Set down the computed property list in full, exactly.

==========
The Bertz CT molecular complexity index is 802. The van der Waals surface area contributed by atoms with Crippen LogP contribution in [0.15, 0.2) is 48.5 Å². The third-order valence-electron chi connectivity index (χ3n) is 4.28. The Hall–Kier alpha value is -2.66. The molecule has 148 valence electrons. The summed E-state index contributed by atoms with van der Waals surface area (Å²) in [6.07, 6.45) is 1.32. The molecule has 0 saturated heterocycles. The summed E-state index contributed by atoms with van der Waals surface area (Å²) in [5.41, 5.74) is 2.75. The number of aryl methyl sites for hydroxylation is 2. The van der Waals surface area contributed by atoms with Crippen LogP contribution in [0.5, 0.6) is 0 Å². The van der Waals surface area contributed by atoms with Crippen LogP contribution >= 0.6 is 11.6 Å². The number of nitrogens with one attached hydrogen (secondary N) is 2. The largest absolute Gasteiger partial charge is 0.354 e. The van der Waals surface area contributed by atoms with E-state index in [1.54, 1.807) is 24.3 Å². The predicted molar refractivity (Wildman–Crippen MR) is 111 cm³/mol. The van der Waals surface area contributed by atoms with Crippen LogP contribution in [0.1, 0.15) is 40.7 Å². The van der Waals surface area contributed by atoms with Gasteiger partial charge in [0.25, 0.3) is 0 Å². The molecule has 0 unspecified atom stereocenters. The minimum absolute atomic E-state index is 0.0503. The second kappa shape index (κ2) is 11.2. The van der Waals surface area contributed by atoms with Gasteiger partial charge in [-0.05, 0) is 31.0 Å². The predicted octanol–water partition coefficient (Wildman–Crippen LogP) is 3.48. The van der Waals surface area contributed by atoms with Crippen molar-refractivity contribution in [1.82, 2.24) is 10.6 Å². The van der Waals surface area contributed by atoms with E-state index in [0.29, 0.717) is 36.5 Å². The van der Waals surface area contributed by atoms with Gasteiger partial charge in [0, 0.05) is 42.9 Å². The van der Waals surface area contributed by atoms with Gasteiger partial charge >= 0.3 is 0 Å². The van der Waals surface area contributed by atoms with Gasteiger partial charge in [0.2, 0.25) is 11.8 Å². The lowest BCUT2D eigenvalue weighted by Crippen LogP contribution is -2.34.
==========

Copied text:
The Bertz CT molecular complexity index is 802. The van der Waals surface area contributed by atoms with Crippen LogP contribution in [0.15, 0.2) is 48.5 Å². The third-order valence-electron chi connectivity index (χ3n) is 4.28. The Hall–Kier alpha value is -2.66. The molecule has 148 valence electrons. The summed E-state index contributed by atoms with van der Waals surface area (Å²) in [6.07, 6.45) is 1.32. The molecule has 0 saturated heterocycles. The summed E-state index contributed by atoms with van der Waals surface area (Å²) in [5.41, 5.74) is 2.75. The number of aryl methyl sites for hydroxylation is 2. The van der Waals surface area contributed by atoms with Crippen LogP contribution in [0.5, 0.6) is 0 Å². The van der Waals surface area contributed by atoms with Crippen LogP contribution >= 0.6 is 11.6 Å². The number of nitrogens with one attached hydrogen (secondary N) is 2. The largest absolute Gasteiger partial charge is 0.354 e. The van der Waals surface area contributed by atoms with E-state index in [1.54, 1.807) is 24.3 Å². The predicted molar refractivity (Wildman–Crippen MR) is 111 cm³/mol. The van der Waals surface area contributed by atoms with Crippen LogP contribution in [0.1, 0.15) is 40.7 Å². The van der Waals surface area contributed by atoms with Gasteiger partial charge in [0.25, 0.3) is 0 Å². The molecule has 0 unspecified atom stereocenters. The minimum absolute atomic E-state index is 0.0503. The second kappa shape index (κ2) is 11.2. The van der Waals surface area contributed by atoms with Gasteiger partial charge in [-0.05, 0) is 31.0 Å². The predicted octanol–water partition coefficient (Wildman–Crippen LogP) is 3.48. The van der Waals surface area contributed by atoms with Crippen molar-refractivity contribution in [1.82, 2.24) is 10.6 Å². The van der Waals surface area contributed by atoms with E-state index in [0.29, 0.717) is 36.5 Å². The van der Waals surface area contributed by atoms with Gasteiger partial charge in [0, 0.05) is 42.9 Å². The van der Waals surface area contributed by atoms with Gasteiger partial charge >= 0.3 is 0 Å². The van der Waals surface area contributed by atoms with Gasteiger partial charge in [0.2, 0.25) is 11.8 Å². The lowest BCUT2D eigenvalue weighted by Crippen LogP contribution is -2.34.